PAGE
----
Bullying has gone from fists to fingers, counselor says

Bullies used to use their fists to hurt others. Today they most often use their fingers.

How to recognize the newest form of bullying and what to do about it was the topic of three seminars sponsored by the Enterprise City Schools Sept. 23.

Bullying can be verbal, physical or social, Laurel Oaks Behavioral Health Center Counselor Brent Cosby told students at Dauphin Junior High School and Coppinville Junior High School and later that evening, parents and community members at programs hosted by school Parental Involvement Specialist Destiny Hudson.

Cosby called cyber bullying the newest and fastest growing form of bullying, and defined it as “the willful and repeated harm inflicted on others through use of electronic devices on the Internet and social media sites,” to include Facebook, Instagram, Snapchat and gaming networks. “You should hear some of the language used on those gaming networks,” he told adults attending the evening seminar.

Whereas “traditional bullying is right up in your face,” Cosby said, cyber bullying can be anonymous. “You can’t get away from cyber bullying as long as you’ve got a phone, you’ve got a computer —and you can turn them on.”

Cosby said more than 33 percent of the teachers surveyed said social networking websites have disrupted their school’s learning environment. “About 95 percent of all the garbage that happens at school happens between the hours of 3 p.m. and 8 a.m.” Cosby said. “All that garbage gets stirred up and then they bring it to school where they physically do something about it.”

One in four sixth graders have become friends with a stranger online, Cosby said. One in 10 have attempted to meet an online “friend” face to face. “That should scare you,” he said.

“My message to people is stop putting all your personal information online,” Cosby stressed. “Even those innocent photos that they are posting online can be viewed by that ‘creeper’.”

Twenty six percent of students surveyed admitted to having fake personal websites for their parents to look at and 87 percent of those between the ages of 12 and 17 say they use the Internet daily.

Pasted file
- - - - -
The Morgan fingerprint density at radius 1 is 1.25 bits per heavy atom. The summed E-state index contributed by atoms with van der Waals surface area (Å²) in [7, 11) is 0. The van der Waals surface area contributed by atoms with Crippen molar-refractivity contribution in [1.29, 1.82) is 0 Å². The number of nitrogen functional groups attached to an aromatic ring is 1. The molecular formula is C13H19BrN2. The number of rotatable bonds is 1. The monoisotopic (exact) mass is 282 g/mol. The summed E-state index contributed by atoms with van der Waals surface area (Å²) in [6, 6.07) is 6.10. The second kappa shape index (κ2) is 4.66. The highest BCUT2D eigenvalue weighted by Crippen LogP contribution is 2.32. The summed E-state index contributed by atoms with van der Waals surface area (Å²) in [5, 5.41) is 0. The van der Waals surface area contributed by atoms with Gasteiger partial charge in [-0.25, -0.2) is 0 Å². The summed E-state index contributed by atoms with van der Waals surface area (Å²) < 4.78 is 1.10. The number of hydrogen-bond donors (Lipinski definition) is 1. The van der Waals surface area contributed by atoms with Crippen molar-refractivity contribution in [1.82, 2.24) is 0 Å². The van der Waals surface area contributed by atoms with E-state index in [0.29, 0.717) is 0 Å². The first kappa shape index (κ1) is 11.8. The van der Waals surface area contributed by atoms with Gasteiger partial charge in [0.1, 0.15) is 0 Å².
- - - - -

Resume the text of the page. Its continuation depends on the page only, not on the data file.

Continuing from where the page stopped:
“Our kids are communicating in ways we don’t understand, “ Cosby said, suggesting a visit to websites such as www.netlingo.com to find a glossary of the acronyms being used in electronic communication.

Of the teenagers using social media surveyed, Cosby said, 95 percent have witnessed bullying through name calling in chat rooms or the posting of demeaning photos and 75 percent have visited a website bashing another student.

Ninety percent of middle schoolers surveyed reported that their feeling have been hurt through cyber bullying and 40 percent report having had their passwords stolen and changed by a bully.

Warning signs that a young person is being bullied include declining grades in school, withdrawal from friends, increasing complaints about physical aliments and nightmares.

Cosby said 52 percent of students don’t report bullying because they are concerned about retaliation and 61 percent of teens think they can handle it on their own.

In the end, Cosby said, his message to people of all ages is that people are going to say things about you and call you names. “It’s not what people call you, It’s what you answer to,” he said. “You can’t make me feel bad without my permission.”